By Tina Perinotto
11 June 2010 – The NSW Government’s decision to cap developer contributions could see new home owners in greenfields housing estates left without adequate facilities and households facing steep rises in rates, according to the Planning Institute of Australia’s NSW division.
The move, which took effect on 7 June, caps developer contributions at $20,000 and restricts the contributions to “essential infrastructure,” a term that opponents say is a difficult to define.
Division president Tony McNamara today condemned the NSW Government’s decision and urged it to reverse its decision.
He said the move undermined certainty and confidence in the planning system.
“In reality the cost of basic infrastructure in release areas including essential drainage, roads and open space works and associated land acquisition is $45,000 plus per lot.
“The government’s position is that if councils can substantiate a cost per lot higher than $20,000 then the difference can be paid for by rates increases imposed on existing properties.
“The rates increases could amount to a doubling of rates for new and existing rate payers within the growth centre’s local government area.
“The certainty for new communities that they will be provided with acceptable facilities when they need them has been taken away.
“Councils now face the prospect of releasing new housing estates with very low level facilities, or alternatively, borrowing millions of dollars to provide the facilities.”
He said local councils would need to reconsider their position on growth and release of new urban areas if the costs and risk to the community outweighed the benefits.
President of the Shires Association Bruce Miller also said in newspaper reports that he was concerned about how essential infrastructure would be defined – parks, playgrounds and libraries could all be termed essential infrastructure; adding that councils were ”extremely disappointed” the new rules had been introduced without an agreement with councils about how they would operate.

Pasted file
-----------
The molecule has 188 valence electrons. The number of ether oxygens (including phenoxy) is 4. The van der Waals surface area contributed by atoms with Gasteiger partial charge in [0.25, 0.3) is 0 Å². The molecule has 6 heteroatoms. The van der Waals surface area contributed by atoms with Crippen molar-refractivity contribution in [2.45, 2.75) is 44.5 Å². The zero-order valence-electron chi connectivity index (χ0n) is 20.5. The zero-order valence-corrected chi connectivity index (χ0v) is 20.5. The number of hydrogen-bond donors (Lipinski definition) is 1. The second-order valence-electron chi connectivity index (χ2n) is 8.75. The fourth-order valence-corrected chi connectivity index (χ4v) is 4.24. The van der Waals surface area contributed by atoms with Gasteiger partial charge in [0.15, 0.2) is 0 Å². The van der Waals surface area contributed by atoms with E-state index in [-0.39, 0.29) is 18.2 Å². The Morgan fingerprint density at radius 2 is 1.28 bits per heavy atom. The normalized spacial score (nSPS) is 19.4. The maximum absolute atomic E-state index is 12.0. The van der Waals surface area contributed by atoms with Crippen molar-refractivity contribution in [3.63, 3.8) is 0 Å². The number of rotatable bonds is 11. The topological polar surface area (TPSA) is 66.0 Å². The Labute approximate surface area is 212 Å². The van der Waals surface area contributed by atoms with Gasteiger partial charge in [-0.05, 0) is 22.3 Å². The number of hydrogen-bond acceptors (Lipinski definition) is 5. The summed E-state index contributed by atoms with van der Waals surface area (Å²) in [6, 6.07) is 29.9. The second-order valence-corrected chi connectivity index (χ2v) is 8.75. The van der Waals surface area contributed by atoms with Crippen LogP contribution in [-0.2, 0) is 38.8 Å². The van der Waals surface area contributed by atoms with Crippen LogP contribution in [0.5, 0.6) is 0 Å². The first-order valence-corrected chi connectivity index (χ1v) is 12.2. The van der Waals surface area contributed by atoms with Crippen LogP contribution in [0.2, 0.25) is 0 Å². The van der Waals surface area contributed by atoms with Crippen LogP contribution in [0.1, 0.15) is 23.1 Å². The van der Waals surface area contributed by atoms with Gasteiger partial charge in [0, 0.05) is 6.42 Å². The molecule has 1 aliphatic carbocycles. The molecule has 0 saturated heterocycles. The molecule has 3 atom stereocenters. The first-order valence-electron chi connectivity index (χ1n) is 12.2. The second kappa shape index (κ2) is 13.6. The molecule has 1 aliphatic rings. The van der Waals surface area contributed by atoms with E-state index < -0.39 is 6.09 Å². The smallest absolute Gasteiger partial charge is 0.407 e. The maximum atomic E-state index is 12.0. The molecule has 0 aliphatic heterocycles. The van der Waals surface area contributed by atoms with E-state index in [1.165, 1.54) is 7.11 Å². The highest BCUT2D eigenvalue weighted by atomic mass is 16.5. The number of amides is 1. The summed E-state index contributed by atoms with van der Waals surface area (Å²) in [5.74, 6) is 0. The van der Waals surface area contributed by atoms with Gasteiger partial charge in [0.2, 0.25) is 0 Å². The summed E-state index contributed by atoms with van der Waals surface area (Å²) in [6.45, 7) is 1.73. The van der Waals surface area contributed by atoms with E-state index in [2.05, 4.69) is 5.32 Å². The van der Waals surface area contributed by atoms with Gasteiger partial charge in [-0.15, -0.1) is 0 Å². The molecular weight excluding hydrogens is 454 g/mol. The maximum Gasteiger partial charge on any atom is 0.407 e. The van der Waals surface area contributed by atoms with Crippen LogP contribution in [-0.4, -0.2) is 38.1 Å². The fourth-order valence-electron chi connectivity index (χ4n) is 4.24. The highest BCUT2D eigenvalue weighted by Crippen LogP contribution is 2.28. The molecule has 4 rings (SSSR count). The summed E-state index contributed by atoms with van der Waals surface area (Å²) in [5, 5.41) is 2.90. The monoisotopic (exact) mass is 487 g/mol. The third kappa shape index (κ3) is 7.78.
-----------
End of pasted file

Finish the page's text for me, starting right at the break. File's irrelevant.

Mr McNamara urged the Government to “undertake a comprehensive economic cost-benefit analysis of the impacts of the changes to developers, purchasers and local communities.”
The decision had been undertaken with no consultation with stakeholders and no appreciation of the impacts on infrastructure funding, especially for Urban Release areas.
The contributions, known as Section 94 contributions, had been the primary means available to local government for provision of these services for 30 years, Mr McNamara said.
They had traditionally been used to provide essential services to new communities such as libraries, child care facilities, community centres; recreational facilities such as playing fields, swimming pools, tennis courts; and development infrastructure such as trunk roads, trunk drainage, pollution control facilities.
Councils were also required to purchase the land housing these facilities.
A media release from the PIA also said: “The NSW Government has decided unilaterally that new households only require Key Community Infrastructure costing no more than $20,000.
“The artificial capping of S94 charges at $20,000 and, with the council and the local community taking on the risk of providing the balance of funds, is a major change which has not even been discussed with affected stakeholders.
“The Institute reinforces its view that sound planning is the cornerstone to community confidence and investment in New South Wales. The imposition of artificial capping and the introduction of this government decision with no consultation has undermined that certainty and confidence. “